Why Java?

  • 4
    Cus PlAtfORm iNDepEnDEncE. Right after you installed a fuckton of shit :)
  • 6
    @nitwhiz ok so what about Node? OCaml? Erlang Beam? Or any programming language which produces bytecode? Or (why not) interpreted languages like Python, Ruby?
    Seriously, I can't find a single reason to use Java 😱
  • 4
    To preserve business relationships with Oracle's sales people.
  • 1
    Because It's what got me a brilliant apprenticeship.

    Like critical banking company apprenticeship.
  • 5
    Because it's established and not shit.
  • 2
    @BigBoo not shit? I personally think that is the worst programming language to write in 2018.
    It had sense in 90's, but now I can't find a single reason to use it (except for mantaining old legacy code).
    Slow. Verbose. Broken. Ugly. Memory killer.
    Just my thoughts, I know a lot of people doing amazing things in Java... but does it still have sense in 2018?
  • 1
    @miiitch good old erlang and shit's settled.
  • 1
    Why not?
  • 0
    It's easier than C Language..
  • 1
    @miiitch Yeah. It's not the sexy new thing on the block. But as I said. It's not bad and it's established.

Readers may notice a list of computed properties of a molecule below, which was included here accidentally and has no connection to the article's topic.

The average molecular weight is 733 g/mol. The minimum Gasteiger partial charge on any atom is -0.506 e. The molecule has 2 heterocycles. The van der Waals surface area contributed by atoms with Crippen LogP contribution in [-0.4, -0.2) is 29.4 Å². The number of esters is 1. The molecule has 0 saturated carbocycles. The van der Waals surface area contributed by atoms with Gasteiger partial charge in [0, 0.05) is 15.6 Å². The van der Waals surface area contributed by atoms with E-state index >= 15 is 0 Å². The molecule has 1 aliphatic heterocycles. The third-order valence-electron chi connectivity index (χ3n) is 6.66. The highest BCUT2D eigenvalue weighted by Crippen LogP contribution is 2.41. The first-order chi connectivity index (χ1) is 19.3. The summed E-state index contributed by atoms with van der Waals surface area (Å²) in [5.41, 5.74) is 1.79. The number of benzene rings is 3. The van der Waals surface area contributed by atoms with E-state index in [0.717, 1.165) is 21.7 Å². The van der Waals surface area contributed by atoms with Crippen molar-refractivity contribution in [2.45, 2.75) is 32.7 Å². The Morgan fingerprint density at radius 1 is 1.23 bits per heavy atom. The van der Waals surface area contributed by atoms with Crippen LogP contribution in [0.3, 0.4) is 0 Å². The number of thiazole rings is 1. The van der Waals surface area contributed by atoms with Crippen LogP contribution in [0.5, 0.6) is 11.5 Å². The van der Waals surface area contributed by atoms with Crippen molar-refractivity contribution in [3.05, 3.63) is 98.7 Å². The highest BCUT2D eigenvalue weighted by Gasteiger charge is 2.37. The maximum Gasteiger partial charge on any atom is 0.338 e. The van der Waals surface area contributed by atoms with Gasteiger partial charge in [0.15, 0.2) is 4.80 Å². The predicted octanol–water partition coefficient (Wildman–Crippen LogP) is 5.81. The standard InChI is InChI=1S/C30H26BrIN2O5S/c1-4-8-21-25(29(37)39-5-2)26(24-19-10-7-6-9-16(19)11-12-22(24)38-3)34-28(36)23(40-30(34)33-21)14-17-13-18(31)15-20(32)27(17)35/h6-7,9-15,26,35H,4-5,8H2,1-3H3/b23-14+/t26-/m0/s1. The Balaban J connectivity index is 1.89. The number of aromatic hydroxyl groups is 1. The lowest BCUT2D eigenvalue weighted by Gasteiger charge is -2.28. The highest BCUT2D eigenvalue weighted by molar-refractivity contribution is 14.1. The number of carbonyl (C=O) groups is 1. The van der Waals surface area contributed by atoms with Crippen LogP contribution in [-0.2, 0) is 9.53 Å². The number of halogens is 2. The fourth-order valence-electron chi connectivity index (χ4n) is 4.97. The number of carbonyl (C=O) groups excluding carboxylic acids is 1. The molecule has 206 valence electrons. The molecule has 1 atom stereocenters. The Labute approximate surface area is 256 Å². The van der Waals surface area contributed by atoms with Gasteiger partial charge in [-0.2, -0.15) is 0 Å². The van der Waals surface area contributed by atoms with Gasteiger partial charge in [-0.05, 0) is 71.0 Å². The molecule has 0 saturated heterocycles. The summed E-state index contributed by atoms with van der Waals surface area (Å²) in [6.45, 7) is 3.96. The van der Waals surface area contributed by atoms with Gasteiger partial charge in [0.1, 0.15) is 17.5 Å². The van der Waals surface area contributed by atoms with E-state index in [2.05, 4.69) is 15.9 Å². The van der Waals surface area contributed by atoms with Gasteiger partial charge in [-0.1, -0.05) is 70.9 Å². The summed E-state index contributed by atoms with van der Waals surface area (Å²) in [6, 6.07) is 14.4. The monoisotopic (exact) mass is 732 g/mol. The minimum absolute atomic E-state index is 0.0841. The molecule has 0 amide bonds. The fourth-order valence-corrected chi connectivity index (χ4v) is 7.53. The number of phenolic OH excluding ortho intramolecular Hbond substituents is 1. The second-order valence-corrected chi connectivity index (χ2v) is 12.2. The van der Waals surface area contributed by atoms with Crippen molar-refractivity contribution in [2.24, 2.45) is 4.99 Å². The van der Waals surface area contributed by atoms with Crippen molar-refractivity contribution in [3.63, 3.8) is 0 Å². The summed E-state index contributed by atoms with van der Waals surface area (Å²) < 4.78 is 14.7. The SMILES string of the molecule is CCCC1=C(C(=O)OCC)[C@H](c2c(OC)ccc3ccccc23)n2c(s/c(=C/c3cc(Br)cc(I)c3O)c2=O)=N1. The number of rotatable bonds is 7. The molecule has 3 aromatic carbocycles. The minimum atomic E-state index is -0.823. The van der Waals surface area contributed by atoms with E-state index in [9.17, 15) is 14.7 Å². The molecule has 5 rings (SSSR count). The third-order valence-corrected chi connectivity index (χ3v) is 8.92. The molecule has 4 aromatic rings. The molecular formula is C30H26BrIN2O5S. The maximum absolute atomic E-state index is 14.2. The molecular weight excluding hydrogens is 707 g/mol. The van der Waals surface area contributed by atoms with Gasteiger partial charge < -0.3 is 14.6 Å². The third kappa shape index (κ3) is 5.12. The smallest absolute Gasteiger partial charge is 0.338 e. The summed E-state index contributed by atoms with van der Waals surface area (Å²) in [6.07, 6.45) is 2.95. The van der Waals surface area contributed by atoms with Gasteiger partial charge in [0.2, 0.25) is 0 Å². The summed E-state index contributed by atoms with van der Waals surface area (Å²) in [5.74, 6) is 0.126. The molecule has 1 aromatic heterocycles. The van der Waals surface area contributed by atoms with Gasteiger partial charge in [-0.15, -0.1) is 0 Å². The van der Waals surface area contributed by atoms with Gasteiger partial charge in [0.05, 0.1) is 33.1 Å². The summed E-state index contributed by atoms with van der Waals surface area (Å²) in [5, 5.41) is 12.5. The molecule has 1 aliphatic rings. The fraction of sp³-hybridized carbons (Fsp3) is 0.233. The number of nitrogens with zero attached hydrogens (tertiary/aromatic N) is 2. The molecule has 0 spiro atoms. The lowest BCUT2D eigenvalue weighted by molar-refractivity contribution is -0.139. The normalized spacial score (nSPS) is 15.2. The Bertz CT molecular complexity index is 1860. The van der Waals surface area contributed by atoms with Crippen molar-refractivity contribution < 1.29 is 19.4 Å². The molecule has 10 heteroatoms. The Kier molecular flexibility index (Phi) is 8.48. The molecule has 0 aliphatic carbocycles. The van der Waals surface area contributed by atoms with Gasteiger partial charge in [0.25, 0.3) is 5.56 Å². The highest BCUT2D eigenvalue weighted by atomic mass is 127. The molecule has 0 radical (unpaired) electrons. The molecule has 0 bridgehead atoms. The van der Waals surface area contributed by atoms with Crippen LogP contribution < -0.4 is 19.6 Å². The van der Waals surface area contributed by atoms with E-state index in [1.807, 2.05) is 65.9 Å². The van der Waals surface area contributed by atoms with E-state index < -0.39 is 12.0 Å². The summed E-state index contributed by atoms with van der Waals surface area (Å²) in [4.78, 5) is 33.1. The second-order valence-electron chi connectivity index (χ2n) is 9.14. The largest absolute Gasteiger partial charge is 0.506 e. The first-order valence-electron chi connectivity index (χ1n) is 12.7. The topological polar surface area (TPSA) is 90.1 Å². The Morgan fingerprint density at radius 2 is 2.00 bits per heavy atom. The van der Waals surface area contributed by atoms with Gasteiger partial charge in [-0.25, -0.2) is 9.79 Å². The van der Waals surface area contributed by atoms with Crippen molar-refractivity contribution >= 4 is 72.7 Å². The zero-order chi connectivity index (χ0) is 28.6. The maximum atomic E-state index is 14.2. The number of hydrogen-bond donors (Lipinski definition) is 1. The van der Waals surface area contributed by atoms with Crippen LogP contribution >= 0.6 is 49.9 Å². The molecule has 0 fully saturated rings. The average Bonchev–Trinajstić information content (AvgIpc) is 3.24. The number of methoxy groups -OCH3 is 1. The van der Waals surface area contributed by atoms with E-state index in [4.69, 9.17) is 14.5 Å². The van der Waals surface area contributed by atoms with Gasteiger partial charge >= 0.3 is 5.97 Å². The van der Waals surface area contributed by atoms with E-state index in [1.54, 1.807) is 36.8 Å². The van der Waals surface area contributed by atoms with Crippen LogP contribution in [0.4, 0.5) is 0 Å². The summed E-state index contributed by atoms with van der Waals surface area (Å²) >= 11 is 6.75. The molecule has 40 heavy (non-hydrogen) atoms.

It's easy to be productive in java. There is a lot of nice build tools and IDE's

    Usually man hours is more expensive than execution time. Of course it depends on the use case. But performance is usually good enough as long as you don't do anything stupid. And if you are stupid. It doesn't matter what language you use. You are still stupid.

    With that said. It does have a lot of drawbacks. But atleast it's getting better.
  • 0
    Why indeed?
  • 1
    @brano88 The problem is what java promises.
    I don't see platform independence in a platform dependent, monthly updated, method deprecating VM.

    Java is nice indeed, it's not necessarily slow and for devs it _can_ be nice.
    But it's horrendous for the end user.
  • 2

    It's also horrendous for sysadmins. 99% CPU/mem, all the time.
  • 3
    I'm surprised no one's mentioned Kotlin yet.
  • 0
    @PaperBag thanks I wanted to.
  • 0
    @RantSomeWhere you double posted there buddy

    It's mature and stable, we meme on node all the time saying blink and you've missed 4 major releases but it's scary how often that bloody thing bumps it's major version releases, to the point where keeping up to date with it is more work than building whatever you're running on it.

    You can get proper, official support from Oracle as well which is a major pull for enterprise... Not entirely sure why you'd want Oracle doing anything at all but Enterprise is Enterprise.

    That said, I prefer C#
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